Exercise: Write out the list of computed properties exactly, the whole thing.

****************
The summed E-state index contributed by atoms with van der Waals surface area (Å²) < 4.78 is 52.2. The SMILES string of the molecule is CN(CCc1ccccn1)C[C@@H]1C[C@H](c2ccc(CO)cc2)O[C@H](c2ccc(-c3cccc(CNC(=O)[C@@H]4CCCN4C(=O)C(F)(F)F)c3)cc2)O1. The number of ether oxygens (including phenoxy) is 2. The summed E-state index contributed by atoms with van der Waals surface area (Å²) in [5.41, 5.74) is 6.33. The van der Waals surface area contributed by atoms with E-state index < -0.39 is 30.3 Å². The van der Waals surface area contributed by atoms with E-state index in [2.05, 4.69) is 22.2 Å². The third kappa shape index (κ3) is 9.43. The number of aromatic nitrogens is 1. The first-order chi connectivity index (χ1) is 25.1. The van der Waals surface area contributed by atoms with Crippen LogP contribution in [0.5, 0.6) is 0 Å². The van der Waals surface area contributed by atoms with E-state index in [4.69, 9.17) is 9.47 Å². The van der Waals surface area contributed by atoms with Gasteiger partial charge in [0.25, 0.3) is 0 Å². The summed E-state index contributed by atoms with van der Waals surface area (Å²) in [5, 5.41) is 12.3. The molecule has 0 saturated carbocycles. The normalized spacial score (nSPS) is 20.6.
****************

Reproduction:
The summed E-state index contributed by atoms with van der Waals surface area (Å²) < 4.78 is 52.2. The SMILES string of the molecule is CN(CCc1ccccn1)C[C@@H]1C[C@H](c2ccc(CO)cc2)O[C@H](c2ccc(-c3cccc(CNC(=O)[C@@H]4CCCN4C(=O)C(F)(F)F)c3)cc2)O1. The number of ether oxygens (including phenoxy) is 2. The summed E-state index contributed by atoms with van der Waals surface area (Å²) in [5.41, 5.74) is 6.33. The van der Waals surface area contributed by atoms with E-state index < -0.39 is 30.3 Å². The van der Waals surface area contributed by atoms with E-state index in [2.05, 4.69) is 22.2 Å². The third kappa shape index (κ3) is 9.43. The number of aromatic nitrogens is 1. The first-order chi connectivity index (χ1) is 25.1. The van der Waals surface area contributed by atoms with Crippen LogP contribution in [0.5, 0.6) is 0 Å². The van der Waals surface area contributed by atoms with E-state index in [4.69, 9.17) is 9.47 Å². The van der Waals surface area contributed by atoms with Gasteiger partial charge in [0.25, 0.3) is 0 Å². The summed E-state index contributed by atoms with van der Waals surface area (Å²) in [5, 5.41) is 12.3. The molecule has 0 saturated carbocycles. The normalized spacial score (nSPS) is 20.6.